This summer’s CONCACAF Gold Cup is set to be the largest in the tournament’s 15 years, which executives believe signifies the growth of soccer in North America. The Gold Cup’s growth is also attracting aided by larger sponsors, like this year’s commitment from Valvoline.
This year’s tournament, which pits national teams from North and Central America and the Caribbean, has expanded to 16 teams, an increase from the previous number of 12. Likewise, along with 15 venues across the U.S., Gold Cup games will be played outside the U.S., Canada and Mexico for the first time thanks to games in Costa Rica and Jamaica.
“We’re talking our game closer to the fans in the region,” said Philippe Moggio, CONCACAF general secretary. “Our mandate is to continue to develop the sport across our region, and one important priority is creating access to the sport.”
The growth in the number of teams and territory where the games are played is part of a play to also grow viewership, said Carter Ladd, senior vice president of Soccer United Marketing, which organizes the Gold Cup from venue selection to sponsorships. The 2017 Gold Cup attracted 80 million viewers in 180 countries, including 40 million viewers in the U.S.
There’s additional hope that by aligning the tournament’s timetable with the 2019 Women’s World Cup, soccer fans can enjoy high-quality soccer all day.
“It’s a wonderful celebration of all the region’s countries,” Ladd said. “We want to have a broader reach than Puerto Rico or Mexico, but the broader region as a whole.”
Soccer United Marketing launched prior to the 2002 World Cup when the tournament was in danger of not being broadcast in English in the U.S. In response, MLS club owners came together to found the separate marketing arm and purchased the broadcast rights. Since the firm’s founding, Ladd said it’s had a steady role in helping grow the commercial success of soccer in the U.S.
Now the firm wants to bolster the economics across North American soccer. This year, Ladd said Valvoline brings a unique aspect to the tournament’s partners as the oil company’s relevance stretches to all 180 nations where the tournament is broadcast. The sponsor joins a roster of partners including Nike, Sprint, Toyota, Scotiabank, Allstate, Camarena and Modelo.
Along with Valvoline’s global reach, Ladd said he’s excited about the nationwide local activation Valvoline will have in the U.S. through a partnership with O’Reilly Auto Parts. Included as part of the sponsorship will be “Valvoline High Mileage Player of the Match,” a nod to the brand’s high-mileage synthetic oil.
It’s not Valvoline’s first venture into soccer, as the brand has sponsored Manchester City in the English Premier League. Tim Ferrell, Valvoline vice president of brand equity and consumer marketing, said the company had been in talks with CONCACAF for more than three years as soccer provides an exciting sport with a worldwide audience.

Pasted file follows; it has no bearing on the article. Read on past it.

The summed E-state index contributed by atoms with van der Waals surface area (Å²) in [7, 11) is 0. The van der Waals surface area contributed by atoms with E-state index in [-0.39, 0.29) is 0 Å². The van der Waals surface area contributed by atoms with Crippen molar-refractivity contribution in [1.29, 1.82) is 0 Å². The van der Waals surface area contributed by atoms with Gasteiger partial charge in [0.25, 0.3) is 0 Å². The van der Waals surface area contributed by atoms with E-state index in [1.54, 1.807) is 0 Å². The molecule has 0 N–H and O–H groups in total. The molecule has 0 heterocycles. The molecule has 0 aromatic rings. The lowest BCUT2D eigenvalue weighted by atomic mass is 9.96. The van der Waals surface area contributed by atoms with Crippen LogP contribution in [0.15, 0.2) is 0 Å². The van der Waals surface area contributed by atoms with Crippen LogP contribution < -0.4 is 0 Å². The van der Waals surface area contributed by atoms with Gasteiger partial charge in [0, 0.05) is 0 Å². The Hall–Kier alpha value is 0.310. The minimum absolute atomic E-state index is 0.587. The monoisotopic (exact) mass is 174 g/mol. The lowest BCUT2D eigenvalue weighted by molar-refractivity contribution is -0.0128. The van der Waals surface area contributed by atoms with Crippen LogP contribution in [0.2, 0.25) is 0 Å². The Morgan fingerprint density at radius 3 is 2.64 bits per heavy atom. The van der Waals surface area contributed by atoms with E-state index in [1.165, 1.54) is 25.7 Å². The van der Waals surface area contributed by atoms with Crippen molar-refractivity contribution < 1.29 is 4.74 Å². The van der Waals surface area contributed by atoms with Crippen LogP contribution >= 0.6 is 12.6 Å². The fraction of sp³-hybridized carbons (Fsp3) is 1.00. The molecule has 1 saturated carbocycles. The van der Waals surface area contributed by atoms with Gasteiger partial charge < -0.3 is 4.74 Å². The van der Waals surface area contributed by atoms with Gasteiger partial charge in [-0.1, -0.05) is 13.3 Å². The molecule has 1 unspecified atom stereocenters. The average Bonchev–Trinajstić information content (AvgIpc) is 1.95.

“Any time you have an event that creates this much excitement is attractive to a brand,” Ferrell said. “There’s a lot of audience attention and opportunity to present our message. Also, we believe sports — soccer, in particular — have avid fans who are more likely to be DIYers.
“It’s that combo of excitement with a place where we know our audience is.”
While Soccer United Marketing helps the commercial viability of soccer, Moggio believes the Gold Cup has had a major impact on growing the game of soccer in the North American region. He points to Panama’s 2018 World Cup qualification, Jamaica making the past two Gold Cup finals, and Guyana and Bermuda qualifying for the Gold Cup this year as prime examples of how the tournament has helped grow the region’s soccer power outside of the U.S., Mexico and Costa Rica.
“We find this competition, beyond crowning a regional champion, is the best way for all our countries to develop,” Moggio said. “We’re seeing more balanced competition, and the countries of Central America have really rallied behind what this competition entails and using the opportunity to get fully in-line with World Cup qualifying.”
As the competition continues to help balance the North American soccer field, and sponsorship and viewership continues to grow, Moggio fully expects the Gold Cup to dominate sports viewing every other summer.
“Given the development of the sport and the relevance that it brings the best players of region competing in a centralized competition during that month, it’s very important competition to follow for soccer fans across the globe,” he said. “We see that taking hold, with tremendous upside in attention we can garner.”